In order to gain a better understanding of the proposed detectors, we first introduce the features of the star-*M*QAM family and then briefly explain the latest low-complexity detectors [12].

*2.2. Star-MQAM Family of Constellations*

The star-MQAM family is composed of M concentric rings of PSK. In addition, the phase differences between adjacent symbols on the same ring are equal [12]-[15], [22]. The set of constellation symbols s are given as follows:

where *n _{l }*such that , r

_{l}such that r

_{1}< r

_{2}< ... < r

_{n}and Ө; represents the number of symbols, the radius and the initial phase shift of the l

^{th}ring, respectively.

The configuration to denote the number of symbols on each ring is given by n = (n_{1}, n_{2}, ..., n_{N}). In Figure 2, the conventional star-16QAM [13], 16-APSK [14] and the new class of dual-ring star-16QAM [15] constellations are shown, respectively. Note, these dual-ring constellations are the foundation of any multiple-ring constellation that can be both Gray mapped and theoretically validated. The multiple-ring constellations in [23]-[24], do not inherit the features of the dual-ring constellations in Figure 2 and hence, not viable options to both improve and evaluate the ABER performance of SM systems. Nevertheless, the proposed detectors can still be applied to these irregular constellations [23]-[24].

Table 1 presents the different number of amplitude and phase types of the conventional star-16QAM, 16-APSK, new dual-ring star-16QAM and the popular square-16QAM constellation [22]-[23]. It can be seen that the star-16QAM family has fewer amplitudes and phase types than the square-16QAM constellation. This indicates that the star-MQAM family has a stronger ability to resist errors than its square-MQAM counterpart [22]-[23]. For example, square-16QAM has 3 different amplitude and 12 different phase types, whereas conventional star-16QAM has 2 different amplitude and 8 different phase types.

Compared to the multiple-ring constellations in [23]-[24], MR-STAR-MQAM is superior in terms of matching with Gray mapping, error performance and being able to easily derive a closed-form solution [22]. Hence, we investigate the proposed detectors in MR-STAR-MQAM-SM systems. The multiple-ring constellations sizes of interest are the 2R-STAR-16QAM, 4R-STAR-64QAM and 8R-STAR-256QAM. These constellations were designed, based on achieving almost the same Euclidean distance as the square-16QAM, square-64QAM and square-256QAM constellations, respectively, by using as few rings as possible [22]-[23].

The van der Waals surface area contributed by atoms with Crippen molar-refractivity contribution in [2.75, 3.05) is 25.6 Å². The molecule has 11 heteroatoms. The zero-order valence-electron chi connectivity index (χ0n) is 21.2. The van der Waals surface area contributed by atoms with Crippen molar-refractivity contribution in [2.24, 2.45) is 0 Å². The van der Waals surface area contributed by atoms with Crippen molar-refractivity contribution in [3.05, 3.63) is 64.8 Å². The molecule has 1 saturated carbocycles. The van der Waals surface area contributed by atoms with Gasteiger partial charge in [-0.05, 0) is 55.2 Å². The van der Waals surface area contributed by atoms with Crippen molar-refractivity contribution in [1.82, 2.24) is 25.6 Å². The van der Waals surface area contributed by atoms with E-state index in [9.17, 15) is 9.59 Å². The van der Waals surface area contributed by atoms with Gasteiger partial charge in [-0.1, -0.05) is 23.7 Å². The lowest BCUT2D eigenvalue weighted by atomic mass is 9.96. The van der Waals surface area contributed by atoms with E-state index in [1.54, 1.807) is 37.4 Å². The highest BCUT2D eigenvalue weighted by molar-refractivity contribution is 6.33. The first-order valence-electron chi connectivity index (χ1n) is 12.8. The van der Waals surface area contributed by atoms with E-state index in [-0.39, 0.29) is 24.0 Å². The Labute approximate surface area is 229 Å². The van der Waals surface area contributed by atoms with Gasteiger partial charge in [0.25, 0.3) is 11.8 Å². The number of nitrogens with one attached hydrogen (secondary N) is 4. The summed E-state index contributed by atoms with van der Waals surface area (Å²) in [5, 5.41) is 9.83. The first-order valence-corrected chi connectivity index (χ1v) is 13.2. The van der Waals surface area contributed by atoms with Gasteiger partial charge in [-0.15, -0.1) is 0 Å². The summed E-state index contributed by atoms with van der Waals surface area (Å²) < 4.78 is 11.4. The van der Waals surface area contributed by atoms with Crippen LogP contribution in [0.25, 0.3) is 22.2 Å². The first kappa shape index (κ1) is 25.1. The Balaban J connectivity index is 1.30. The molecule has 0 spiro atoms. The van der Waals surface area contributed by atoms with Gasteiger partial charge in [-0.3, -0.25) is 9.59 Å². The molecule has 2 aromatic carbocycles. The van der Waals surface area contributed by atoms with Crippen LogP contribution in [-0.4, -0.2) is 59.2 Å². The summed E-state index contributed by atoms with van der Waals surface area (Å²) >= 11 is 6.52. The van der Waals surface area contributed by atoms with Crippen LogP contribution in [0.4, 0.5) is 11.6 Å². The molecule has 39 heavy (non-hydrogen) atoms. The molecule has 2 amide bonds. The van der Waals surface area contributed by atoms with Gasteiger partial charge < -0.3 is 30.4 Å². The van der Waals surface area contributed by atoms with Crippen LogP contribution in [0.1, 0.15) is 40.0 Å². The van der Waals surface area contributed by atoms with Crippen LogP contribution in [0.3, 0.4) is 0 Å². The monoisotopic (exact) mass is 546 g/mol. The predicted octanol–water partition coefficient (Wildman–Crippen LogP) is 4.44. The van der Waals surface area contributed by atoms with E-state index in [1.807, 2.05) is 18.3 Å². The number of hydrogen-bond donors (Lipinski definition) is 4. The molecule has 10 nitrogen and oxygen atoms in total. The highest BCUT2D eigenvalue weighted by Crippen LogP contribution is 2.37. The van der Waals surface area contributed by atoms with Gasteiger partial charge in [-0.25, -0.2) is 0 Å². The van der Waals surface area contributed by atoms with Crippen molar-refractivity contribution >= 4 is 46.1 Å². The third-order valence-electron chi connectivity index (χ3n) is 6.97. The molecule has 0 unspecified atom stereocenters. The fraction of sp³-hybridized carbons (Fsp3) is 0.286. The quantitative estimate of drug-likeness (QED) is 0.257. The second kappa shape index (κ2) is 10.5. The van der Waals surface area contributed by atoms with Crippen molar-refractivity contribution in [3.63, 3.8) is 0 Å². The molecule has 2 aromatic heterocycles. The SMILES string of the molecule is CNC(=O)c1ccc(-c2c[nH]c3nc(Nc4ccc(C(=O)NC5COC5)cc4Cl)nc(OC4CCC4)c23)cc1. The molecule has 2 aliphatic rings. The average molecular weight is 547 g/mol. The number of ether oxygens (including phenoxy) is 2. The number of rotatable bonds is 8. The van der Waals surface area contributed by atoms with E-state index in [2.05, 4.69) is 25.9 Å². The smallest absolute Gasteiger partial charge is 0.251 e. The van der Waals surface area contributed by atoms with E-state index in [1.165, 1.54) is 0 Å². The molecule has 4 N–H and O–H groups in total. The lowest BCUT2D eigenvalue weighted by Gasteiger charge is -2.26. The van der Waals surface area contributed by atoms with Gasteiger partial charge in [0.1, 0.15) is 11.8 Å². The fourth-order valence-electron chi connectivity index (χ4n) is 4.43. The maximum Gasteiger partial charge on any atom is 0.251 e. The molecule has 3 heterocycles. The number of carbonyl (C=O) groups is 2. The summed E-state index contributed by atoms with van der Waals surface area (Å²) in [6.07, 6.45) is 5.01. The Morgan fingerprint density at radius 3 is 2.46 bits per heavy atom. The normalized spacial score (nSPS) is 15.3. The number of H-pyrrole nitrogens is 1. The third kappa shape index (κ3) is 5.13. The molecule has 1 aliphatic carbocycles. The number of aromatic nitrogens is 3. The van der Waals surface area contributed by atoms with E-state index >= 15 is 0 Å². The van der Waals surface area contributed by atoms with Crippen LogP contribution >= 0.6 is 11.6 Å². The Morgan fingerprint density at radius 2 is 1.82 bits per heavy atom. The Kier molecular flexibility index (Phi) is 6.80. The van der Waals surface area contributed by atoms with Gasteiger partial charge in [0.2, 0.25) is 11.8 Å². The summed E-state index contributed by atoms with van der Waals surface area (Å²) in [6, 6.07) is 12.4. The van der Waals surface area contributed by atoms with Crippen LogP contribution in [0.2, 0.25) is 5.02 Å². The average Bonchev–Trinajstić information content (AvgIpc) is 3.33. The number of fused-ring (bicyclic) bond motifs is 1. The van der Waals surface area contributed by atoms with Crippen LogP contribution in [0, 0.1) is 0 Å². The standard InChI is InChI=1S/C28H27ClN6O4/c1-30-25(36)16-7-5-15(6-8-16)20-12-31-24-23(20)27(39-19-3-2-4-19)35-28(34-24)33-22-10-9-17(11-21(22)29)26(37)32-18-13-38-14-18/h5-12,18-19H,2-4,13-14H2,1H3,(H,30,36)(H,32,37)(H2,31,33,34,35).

*2.3. Latest Low-Complexity near-ML Detection Algorithms*

The authors of [12] developed two low-complexity detection algorithms for SM systems employing the *M-*APSK constellation (Figure 2(b)). The first detection algorithm achieves optimal-ML performance and consists of two steps. The first step lies in identifying the most probable ring in the *M*-APSK constellation to which the receive signal vector belongs to, and is defined as:

In order to achieve the desired outcome of the first step, the receiver is required to perform a few preprocessing tasks that create a threshold decision rule. The computational complexity of this rule may grow depending on the number of rings presented in the *M-*APSK constellation. Let be the estimated ring at the end of the first step.

Then, step 2 involves jointly estimating the transmit-antenna index and transmitted symbol. At this point, the search space of the transmitted symbol is reduced from *M *to the number of symbols that lie on the ring and is given by:

Once (6) has been determined, the most probable symbol on the *1 ^{th }*ring can be determined using [12, Eq. (26)]. Then by using [12, Eq. (27)] the estimated transmit-antenna index can be determined.

The second low-complexity detection algorithm in [12] achieves sub-optimal ML performance and also consists of two steps. The first step selects the most probable transmit-antenna indices, based on the MMRC [4]-[5] criterion and is described as:

The second step jointly estimates the transmit-antenna index from the candidates and the transmitted symbol using the optimal-ML detection algorithm.

Despite the ingenuity of the above-mentioned algorithms, there are two notable disadvantages. Firstly, these algorithms are only suited for SM systems employing the M-APSK constellation. Secondly, the pre-processing tasks at the receiver may add to overall hardware cost of the system.